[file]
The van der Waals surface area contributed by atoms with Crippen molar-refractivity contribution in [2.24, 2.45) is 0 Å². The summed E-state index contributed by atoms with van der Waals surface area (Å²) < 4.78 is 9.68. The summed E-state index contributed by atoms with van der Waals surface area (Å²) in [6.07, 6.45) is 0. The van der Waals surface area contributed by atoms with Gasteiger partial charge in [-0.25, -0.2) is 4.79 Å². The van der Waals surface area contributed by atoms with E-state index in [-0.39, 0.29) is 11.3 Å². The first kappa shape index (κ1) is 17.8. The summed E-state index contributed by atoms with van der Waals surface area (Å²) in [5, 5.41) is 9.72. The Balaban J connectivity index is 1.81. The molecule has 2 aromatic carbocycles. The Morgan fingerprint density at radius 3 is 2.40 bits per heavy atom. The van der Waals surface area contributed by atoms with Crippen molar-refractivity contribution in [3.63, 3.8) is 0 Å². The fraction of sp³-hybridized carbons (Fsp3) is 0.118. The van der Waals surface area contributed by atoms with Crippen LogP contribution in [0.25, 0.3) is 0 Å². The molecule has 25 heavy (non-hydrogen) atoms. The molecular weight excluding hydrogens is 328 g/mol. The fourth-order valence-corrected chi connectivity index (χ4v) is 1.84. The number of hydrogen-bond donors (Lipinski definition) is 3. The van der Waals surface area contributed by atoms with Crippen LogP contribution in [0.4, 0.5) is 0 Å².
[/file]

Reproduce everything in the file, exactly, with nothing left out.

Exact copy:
The van der Waals surface area contributed by atoms with Crippen molar-refractivity contribution in [2.24, 2.45) is 0 Å². The summed E-state index contributed by atoms with van der Waals surface area (Å²) < 4.78 is 9.68. The summed E-state index contributed by atoms with van der Waals surface area (Å²) in [6.07, 6.45) is 0. The van der Waals surface area contributed by atoms with Gasteiger partial charge in [-0.25, -0.2) is 4.79 Å². The van der Waals surface area contributed by atoms with E-state index in [-0.39, 0.29) is 11.3 Å². The first kappa shape index (κ1) is 17.8. The summed E-state index contributed by atoms with van der Waals surface area (Å²) in [5, 5.41) is 9.72. The Balaban J connectivity index is 1.81. The molecule has 2 aromatic carbocycles. The Morgan fingerprint density at radius 3 is 2.40 bits per heavy atom. The van der Waals surface area contributed by atoms with Crippen molar-refractivity contribution in [3.63, 3.8) is 0 Å². The fraction of sp³-hybridized carbons (Fsp3) is 0.118. The van der Waals surface area contributed by atoms with Crippen LogP contribution in [0.25, 0.3) is 0 Å². The molecule has 25 heavy (non-hydrogen) atoms. The molecular weight excluding hydrogens is 328 g/mol. The fourth-order valence-corrected chi connectivity index (χ4v) is 1.84. The number of hydrogen-bond donors (Lipinski definition) is 3. The van der Waals surface area contributed by atoms with Crippen LogP contribution in [0.4, 0.5) is 0 Å².